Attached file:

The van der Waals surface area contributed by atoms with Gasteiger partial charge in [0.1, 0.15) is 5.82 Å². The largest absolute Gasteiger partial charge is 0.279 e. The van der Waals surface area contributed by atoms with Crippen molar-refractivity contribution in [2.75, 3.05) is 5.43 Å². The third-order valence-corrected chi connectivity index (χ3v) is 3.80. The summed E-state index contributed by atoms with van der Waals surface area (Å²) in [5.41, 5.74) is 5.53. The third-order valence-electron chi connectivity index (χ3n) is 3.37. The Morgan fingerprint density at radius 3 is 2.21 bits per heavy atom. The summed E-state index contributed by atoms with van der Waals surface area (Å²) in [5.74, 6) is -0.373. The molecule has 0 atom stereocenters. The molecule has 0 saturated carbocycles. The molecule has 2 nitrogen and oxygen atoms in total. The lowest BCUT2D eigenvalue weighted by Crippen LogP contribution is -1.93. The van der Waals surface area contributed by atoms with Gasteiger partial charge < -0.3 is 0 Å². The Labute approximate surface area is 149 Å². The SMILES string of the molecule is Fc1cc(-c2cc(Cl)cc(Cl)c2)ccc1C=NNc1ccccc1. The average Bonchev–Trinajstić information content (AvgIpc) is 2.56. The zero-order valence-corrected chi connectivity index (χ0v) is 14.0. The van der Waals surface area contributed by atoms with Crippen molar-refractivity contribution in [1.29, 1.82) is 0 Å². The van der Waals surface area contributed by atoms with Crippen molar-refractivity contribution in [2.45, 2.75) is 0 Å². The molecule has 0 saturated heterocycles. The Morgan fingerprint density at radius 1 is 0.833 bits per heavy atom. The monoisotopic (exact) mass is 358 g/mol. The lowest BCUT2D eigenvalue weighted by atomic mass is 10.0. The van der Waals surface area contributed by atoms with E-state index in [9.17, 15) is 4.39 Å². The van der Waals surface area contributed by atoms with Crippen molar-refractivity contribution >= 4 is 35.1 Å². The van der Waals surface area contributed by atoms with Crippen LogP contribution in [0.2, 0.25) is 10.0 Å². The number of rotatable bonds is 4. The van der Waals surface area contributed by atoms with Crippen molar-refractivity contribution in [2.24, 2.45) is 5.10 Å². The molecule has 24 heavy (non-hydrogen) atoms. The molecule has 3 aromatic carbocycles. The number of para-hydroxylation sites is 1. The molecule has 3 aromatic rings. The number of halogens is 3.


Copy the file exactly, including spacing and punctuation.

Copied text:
The van der Waals surface area contributed by atoms with Gasteiger partial charge in [0.1, 0.15) is 5.82 Å². The largest absolute Gasteiger partial charge is 0.279 e. The van der Waals surface area contributed by atoms with Crippen molar-refractivity contribution in [2.75, 3.05) is 5.43 Å². The third-order valence-corrected chi connectivity index (χ3v) is 3.80. The summed E-state index contributed by atoms with van der Waals surface area (Å²) in [5.41, 5.74) is 5.53. The third-order valence-electron chi connectivity index (χ3n) is 3.37. The Morgan fingerprint density at radius 3 is 2.21 bits per heavy atom. The summed E-state index contributed by atoms with van der Waals surface area (Å²) in [5.74, 6) is -0.373. The molecule has 0 atom stereocenters. The molecule has 0 saturated carbocycles. The molecule has 2 nitrogen and oxygen atoms in total. The lowest BCUT2D eigenvalue weighted by Crippen LogP contribution is -1.93. The van der Waals surface area contributed by atoms with Gasteiger partial charge < -0.3 is 0 Å². The Labute approximate surface area is 149 Å². The SMILES string of the molecule is Fc1cc(-c2cc(Cl)cc(Cl)c2)ccc1C=NNc1ccccc1. The average Bonchev–Trinajstić information content (AvgIpc) is 2.56. The zero-order valence-corrected chi connectivity index (χ0v) is 14.0. The van der Waals surface area contributed by atoms with Crippen molar-refractivity contribution in [1.29, 1.82) is 0 Å². The van der Waals surface area contributed by atoms with Crippen molar-refractivity contribution in [2.45, 2.75) is 0 Å². The molecule has 0 saturated heterocycles. The Morgan fingerprint density at radius 1 is 0.833 bits per heavy atom. The monoisotopic (exact) mass is 358 g/mol. The lowest BCUT2D eigenvalue weighted by atomic mass is 10.0. The van der Waals surface area contributed by atoms with E-state index in [9.17, 15) is 4.39 Å². The van der Waals surface area contributed by atoms with Crippen molar-refractivity contribution >= 4 is 35.1 Å². The van der Waals surface area contributed by atoms with Crippen LogP contribution in [0.2, 0.25) is 10.0 Å². The number of rotatable bonds is 4. The van der Waals surface area contributed by atoms with Crippen molar-refractivity contribution in [2.24, 2.45) is 5.10 Å². The molecule has 24 heavy (non-hydrogen) atoms. The molecule has 3 aromatic carbocycles. The number of para-hydroxylation sites is 1. The molecule has 3 aromatic rings. The number of halogens is 3.